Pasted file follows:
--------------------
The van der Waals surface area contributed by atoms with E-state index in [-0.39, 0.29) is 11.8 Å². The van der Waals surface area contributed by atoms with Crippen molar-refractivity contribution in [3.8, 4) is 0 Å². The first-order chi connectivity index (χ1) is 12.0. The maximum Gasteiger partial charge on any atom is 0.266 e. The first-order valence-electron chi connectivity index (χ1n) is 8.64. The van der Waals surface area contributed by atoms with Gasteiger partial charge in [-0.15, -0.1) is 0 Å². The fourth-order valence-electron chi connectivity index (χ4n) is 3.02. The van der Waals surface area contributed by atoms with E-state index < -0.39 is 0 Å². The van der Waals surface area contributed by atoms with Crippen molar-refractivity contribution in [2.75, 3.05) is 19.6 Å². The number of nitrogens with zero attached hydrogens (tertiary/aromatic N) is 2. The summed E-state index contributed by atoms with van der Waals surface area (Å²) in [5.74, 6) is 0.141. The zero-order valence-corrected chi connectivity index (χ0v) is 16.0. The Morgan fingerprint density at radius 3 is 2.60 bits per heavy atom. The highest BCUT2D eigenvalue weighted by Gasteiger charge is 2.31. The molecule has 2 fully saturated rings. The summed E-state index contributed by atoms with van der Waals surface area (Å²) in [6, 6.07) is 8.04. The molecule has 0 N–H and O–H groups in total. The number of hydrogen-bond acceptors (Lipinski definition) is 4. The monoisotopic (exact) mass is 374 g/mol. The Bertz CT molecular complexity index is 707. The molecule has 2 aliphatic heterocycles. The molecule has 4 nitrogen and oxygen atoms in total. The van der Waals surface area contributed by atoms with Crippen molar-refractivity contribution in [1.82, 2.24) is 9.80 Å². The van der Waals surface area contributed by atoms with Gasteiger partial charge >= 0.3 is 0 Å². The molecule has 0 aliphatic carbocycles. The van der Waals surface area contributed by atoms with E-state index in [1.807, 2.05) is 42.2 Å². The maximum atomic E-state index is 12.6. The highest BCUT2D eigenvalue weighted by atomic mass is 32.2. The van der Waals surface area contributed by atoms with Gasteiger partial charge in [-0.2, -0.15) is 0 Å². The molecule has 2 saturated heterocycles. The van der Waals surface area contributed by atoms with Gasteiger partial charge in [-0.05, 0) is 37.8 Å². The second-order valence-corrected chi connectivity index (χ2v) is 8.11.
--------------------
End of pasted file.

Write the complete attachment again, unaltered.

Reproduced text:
The van der Waals surface area contributed by atoms with E-state index in [-0.39, 0.29) is 11.8 Å². The van der Waals surface area contributed by atoms with Crippen molar-refractivity contribution in [3.8, 4) is 0 Å². The first-order chi connectivity index (χ1) is 12.0. The maximum Gasteiger partial charge on any atom is 0.266 e. The first-order valence-electron chi connectivity index (χ1n) is 8.64. The van der Waals surface area contributed by atoms with Gasteiger partial charge in [-0.15, -0.1) is 0 Å². The fourth-order valence-electron chi connectivity index (χ4n) is 3.02. The van der Waals surface area contributed by atoms with E-state index < -0.39 is 0 Å². The van der Waals surface area contributed by atoms with Crippen molar-refractivity contribution in [2.75, 3.05) is 19.6 Å². The number of nitrogens with zero attached hydrogens (tertiary/aromatic N) is 2. The summed E-state index contributed by atoms with van der Waals surface area (Å²) in [5.74, 6) is 0.141. The zero-order valence-corrected chi connectivity index (χ0v) is 16.0. The Morgan fingerprint density at radius 3 is 2.60 bits per heavy atom. The highest BCUT2D eigenvalue weighted by Gasteiger charge is 2.31. The molecule has 2 fully saturated rings. The summed E-state index contributed by atoms with van der Waals surface area (Å²) in [6, 6.07) is 8.04. The molecule has 0 N–H and O–H groups in total. The number of hydrogen-bond acceptors (Lipinski definition) is 4. The monoisotopic (exact) mass is 374 g/mol. The Bertz CT molecular complexity index is 707. The molecule has 2 aliphatic heterocycles. The molecule has 4 nitrogen and oxygen atoms in total. The van der Waals surface area contributed by atoms with Crippen molar-refractivity contribution in [1.82, 2.24) is 9.80 Å². The van der Waals surface area contributed by atoms with Gasteiger partial charge >= 0.3 is 0 Å². The molecule has 0 aliphatic carbocycles. The van der Waals surface area contributed by atoms with E-state index in [1.807, 2.05) is 42.2 Å². The maximum atomic E-state index is 12.6. The highest BCUT2D eigenvalue weighted by atomic mass is 32.2. The van der Waals surface area contributed by atoms with Gasteiger partial charge in [-0.2, -0.15) is 0 Å². The molecule has 2 saturated heterocycles. The van der Waals surface area contributed by atoms with Gasteiger partial charge in [-0.05, 0) is 37.8 Å². The second-order valence-corrected chi connectivity index (χ2v) is 8.11.